Margins (in BCS): In a Breast conservative surgery, we remove only the tumour, with a 'cuff' of normal tissue of 1 cm all around. When we send the specimen of the tumour, we label it in six directions - Up, Down, Left, Right, Front, Behind. The pathologsit checks all these 'six' margins to make sure they are free. If one of the margin is 'positive' it means, some cells could be left behind and need to be 'revised'

So what information do we gain from studying the tumour?

The tumour characteristics in the pathology report help us to understand whether this is a 'small silent' cancer or is it 'larger' and 'angry' and 'spreading'. The standard classification for tumour is as follows:
T0: No gross tumour identified
T1: Tumour less than 2 cm in greatest dimension
T2: Tumour between 2 to 5 cm in greatest dimension
T3: Tumour more than 5 cm in greatest dimension
T4: Tumour of any size, directly involving the skin

Tumour in pathology report
Nodes in pathology report

The Nodes

The number of nodes involved by a cancer has a direct effect on the outcome of cancer. The more the nodes positive, the higher the stage. In a Pathology report, some of the points about the lymph nodes are as following:

Number of Positive Nodes: Most of us will have anything between 7 or 8 to 25 or 30 nodes (or even more). The Pathologist studies these nodes, and under the microscope, tries to see how many of these nodes contained the same cancer cells which were there in the primary tumour in the breast. The following classification is followed
N0: No positive nodes
N1: 1, 2 or 3 positive nodes
N2: 4 to 9 positive nodes
N3: 10 or more positive nodes

Peri Nodal Extension (PNE): In the nodes which are positive, the Pathologist also tries to see if the cancer had started coming 'out' of the nodes.

IHC (Immuno Histo Chemistry)

Breast cancer, commonly, is of four different types (Actually it's five, but one category is complex, so we will keep it to four for this discussion). And this type is decided by a combination of results of three factors:

Estrogen and Progesterone Receptor( ER / PR): Estrogen is a 'hormone' found in body, much more in females, less in males. It has lots of beenficial effects in the female body. It can cause breast cells to multiply. When ER / PR are positive, it means, there are 'sockets' in the tumour, into which, if Estrogen 'plugs in', it will cause the tumour cells to multiply. We have variety of drugs to block these receptors. It is called' Hormonal Therapy' since it blocks 'Hormonal Receptors'.
CerbB2 (HER2neu): This is a 'gene'. In about 15 percent of breast cancer patients, there is 'mutation' in this gene, and this faulty gene plays a role in the development of cancer. We have a drug which acts on this gene called as 'Trastuzumab'. It is called 'Targeted Therapy', as it 'targets' a specific gene involved in causing cancer.

Depending on combination of positive and negative of above two, we can divide breast cancer in broadly four categories:
ER PR Positive CerbB2 Negative: This is labelled as 'Hormone Receptor Positive Breast Cancer'. Usually tends to be slow growing, but some of them can grow fast as well. Hormone Therapy will work here, Trastuzumab won't.
ER PR Positive CerbB2 Positive: This is labelled as 'Triple Positive Breast Cancer', as all three tests are positive. Here, both Hormone Therapy and Trastuzumab will work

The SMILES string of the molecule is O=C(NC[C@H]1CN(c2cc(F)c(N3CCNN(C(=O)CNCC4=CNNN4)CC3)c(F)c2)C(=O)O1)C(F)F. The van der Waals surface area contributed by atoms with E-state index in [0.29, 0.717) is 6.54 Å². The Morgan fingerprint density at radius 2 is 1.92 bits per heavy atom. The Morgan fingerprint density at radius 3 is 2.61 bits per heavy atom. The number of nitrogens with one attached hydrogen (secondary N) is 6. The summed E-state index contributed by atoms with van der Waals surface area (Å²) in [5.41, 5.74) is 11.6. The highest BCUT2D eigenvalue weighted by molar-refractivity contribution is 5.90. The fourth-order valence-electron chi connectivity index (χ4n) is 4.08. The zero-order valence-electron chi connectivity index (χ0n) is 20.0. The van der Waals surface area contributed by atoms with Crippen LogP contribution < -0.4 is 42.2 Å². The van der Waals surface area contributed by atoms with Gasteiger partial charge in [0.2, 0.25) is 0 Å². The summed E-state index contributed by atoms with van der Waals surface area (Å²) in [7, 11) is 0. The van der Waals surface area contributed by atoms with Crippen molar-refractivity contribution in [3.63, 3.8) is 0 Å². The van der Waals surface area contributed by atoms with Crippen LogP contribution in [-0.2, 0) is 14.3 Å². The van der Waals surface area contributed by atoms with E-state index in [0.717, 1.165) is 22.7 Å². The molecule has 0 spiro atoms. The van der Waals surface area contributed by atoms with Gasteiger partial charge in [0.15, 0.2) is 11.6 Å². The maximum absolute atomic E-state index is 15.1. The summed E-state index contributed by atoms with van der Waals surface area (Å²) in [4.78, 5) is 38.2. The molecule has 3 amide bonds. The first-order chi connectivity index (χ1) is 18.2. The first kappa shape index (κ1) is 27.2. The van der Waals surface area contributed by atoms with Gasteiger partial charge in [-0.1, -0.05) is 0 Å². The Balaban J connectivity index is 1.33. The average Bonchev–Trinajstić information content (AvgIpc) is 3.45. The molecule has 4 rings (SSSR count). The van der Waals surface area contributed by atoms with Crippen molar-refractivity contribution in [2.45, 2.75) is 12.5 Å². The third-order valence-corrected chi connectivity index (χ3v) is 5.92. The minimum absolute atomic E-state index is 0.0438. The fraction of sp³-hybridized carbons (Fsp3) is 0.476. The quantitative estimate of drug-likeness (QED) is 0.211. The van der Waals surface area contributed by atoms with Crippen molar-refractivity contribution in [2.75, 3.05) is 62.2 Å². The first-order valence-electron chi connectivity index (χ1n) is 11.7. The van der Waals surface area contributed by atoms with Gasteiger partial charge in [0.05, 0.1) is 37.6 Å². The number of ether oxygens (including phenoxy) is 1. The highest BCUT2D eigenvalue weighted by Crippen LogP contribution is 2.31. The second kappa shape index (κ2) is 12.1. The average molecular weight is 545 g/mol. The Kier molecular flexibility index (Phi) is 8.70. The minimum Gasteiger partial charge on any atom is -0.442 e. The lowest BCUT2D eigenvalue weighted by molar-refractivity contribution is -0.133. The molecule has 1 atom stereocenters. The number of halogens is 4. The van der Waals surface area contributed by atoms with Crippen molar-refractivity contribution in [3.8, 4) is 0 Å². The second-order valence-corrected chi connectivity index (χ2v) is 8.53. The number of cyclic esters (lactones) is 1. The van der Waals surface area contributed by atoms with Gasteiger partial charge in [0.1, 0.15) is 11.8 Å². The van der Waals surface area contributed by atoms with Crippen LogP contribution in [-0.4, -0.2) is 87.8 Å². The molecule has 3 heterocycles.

ER PR Negative CerbB2 Positive: This is labelled as 'HER2 Positive Breast Cancer'. Hormone therapy won't work as hormone receptors are negative, but Trastuzumab will work.
ER PR Negative CerbB2 Negative: This is labelled as 'Triple Negative Breast Cancer (TNBC)'. Most TNBCs tend to be very aggressive cancers (most but not all), and many of them tend to be 'familial' as well.

The type of cancer does not affect the 'stage' of breast cancer, but it plays an important role in deciding the treatment and selecting drugs for chemotherapy. For example, consider a tumour 2.5 cm in size (T2) and all nodes negative (N0); this will be T2N0 - stage 2A
If ER PR Positive and HER2 Negative - may not need chemotherapy
If Triple Negative - will definitely need chemotherapy
So two tumours of same stage, depending on the type, may or may not need chemotherapy.

Immuno Histo Chemistry in pathology report

Our Approach at this Step

It is very crucial that the patient and her relatives understand what is written in the Histopathology Report, and how am I making decisions based on it. It usually takes about 15 minutes of time, together with the patient, to go through the report, line by line, and explaining to the patient, what each line means. I have a simplified version of staging in my Consulting Room. I do not calculate the stage myself. I hand out the simplified staging chart to the patient, make her read those few points on 'T' and 'N' and then make her go through her own pathology report and stage her cancer. That way, the patient understands much better. Once the staging is done, and we now know, which type of cancer it is, comes the step of decision making. I strongly believe in a 'Multi Disciplinary Team' approach. I organize a meeting with my colleague Medical Oncologist and I try to attend it as well, so we both jointly explain to the patient.

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Journey of BC: Diagnosis

1. I feel a lump! - The first visit to doctor
2. Is it really cancer? - Confirmatory tests
3. What is the stage? - Staging and fitness tests
4. Will it be surgery first? or chemo first? - Treatment planning and sequence

Journey of BC: Surgery

5. Should I conserve or remove breast? - Choice of Surgeries for breast cancer
6. How long will be the surgery? - Admission and Surgery
7. Care after surgery - Precautions and guidelines
8. What next? - The Pathology Report - You are presently on this page

Journey of BC: Further Treatment

9. How many chemo cycles? - Chemotherapy Consultation
10. Is a PORT necessary? - ChemoPORT insertion
11. Will I be normal during chemo? - The Chemotherapy time
12. Is Radiation painful? - Radiation Therapy
13. Yes!! I did it! - Treatment is over
14. How frequently do I meet doc? - Follow up guidelines

Other Topics

Risk Factors - The Risk Factors for Breast Cancer
Symptoms of Breast Cancer - Know the Symptoms of Breast Cancer
Early Detection of Breast Cancer - The Guidelines

Neo Adjuvant Chemotherapy (NACT) - For LABC
Sentinel Node Biopsy - How is it done?
Targeted Therapy - Trastuzumab
Hormone Therapy - Who gets it?